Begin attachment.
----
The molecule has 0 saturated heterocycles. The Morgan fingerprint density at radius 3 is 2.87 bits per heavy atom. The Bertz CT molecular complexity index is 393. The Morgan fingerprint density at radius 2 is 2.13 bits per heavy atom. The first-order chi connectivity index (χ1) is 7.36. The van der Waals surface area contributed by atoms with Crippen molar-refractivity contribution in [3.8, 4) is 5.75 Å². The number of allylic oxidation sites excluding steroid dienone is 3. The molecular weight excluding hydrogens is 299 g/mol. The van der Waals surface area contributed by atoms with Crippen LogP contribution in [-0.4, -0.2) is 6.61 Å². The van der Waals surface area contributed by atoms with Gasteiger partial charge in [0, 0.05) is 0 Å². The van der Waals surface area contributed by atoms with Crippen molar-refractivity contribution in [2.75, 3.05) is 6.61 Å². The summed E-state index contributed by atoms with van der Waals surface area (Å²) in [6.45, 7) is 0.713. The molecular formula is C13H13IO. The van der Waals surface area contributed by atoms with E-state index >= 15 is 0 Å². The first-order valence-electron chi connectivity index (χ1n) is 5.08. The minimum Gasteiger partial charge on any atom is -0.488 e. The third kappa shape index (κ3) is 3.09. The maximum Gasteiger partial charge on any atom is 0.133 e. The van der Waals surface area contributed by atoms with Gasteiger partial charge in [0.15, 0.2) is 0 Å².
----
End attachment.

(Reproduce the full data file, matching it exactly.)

The molecule has 0 saturated heterocycles. The Morgan fingerprint density at radius 3 is 2.87 bits per heavy atom. The Bertz CT molecular complexity index is 393. The Morgan fingerprint density at radius 2 is 2.13 bits per heavy atom. The first-order chi connectivity index (χ1) is 7.36. The van der Waals surface area contributed by atoms with Crippen molar-refractivity contribution in [3.8, 4) is 5.75 Å². The number of allylic oxidation sites excluding steroid dienone is 3. The molecular weight excluding hydrogens is 299 g/mol. The van der Waals surface area contributed by atoms with Crippen LogP contribution in [-0.4, -0.2) is 6.61 Å². The van der Waals surface area contributed by atoms with Gasteiger partial charge in [0, 0.05) is 0 Å². The van der Waals surface area contributed by atoms with Crippen molar-refractivity contribution in [2.75, 3.05) is 6.61 Å². The summed E-state index contributed by atoms with van der Waals surface area (Å²) in [6.45, 7) is 0.713. The molecular formula is C13H13IO. The van der Waals surface area contributed by atoms with E-state index >= 15 is 0 Å². The first-order valence-electron chi connectivity index (χ1n) is 5.08. The minimum Gasteiger partial charge on any atom is -0.488 e. The third kappa shape index (κ3) is 3.09. The maximum Gasteiger partial charge on any atom is 0.133 e. The van der Waals surface area contributed by atoms with Gasteiger partial charge in [0.15, 0.2) is 0 Å².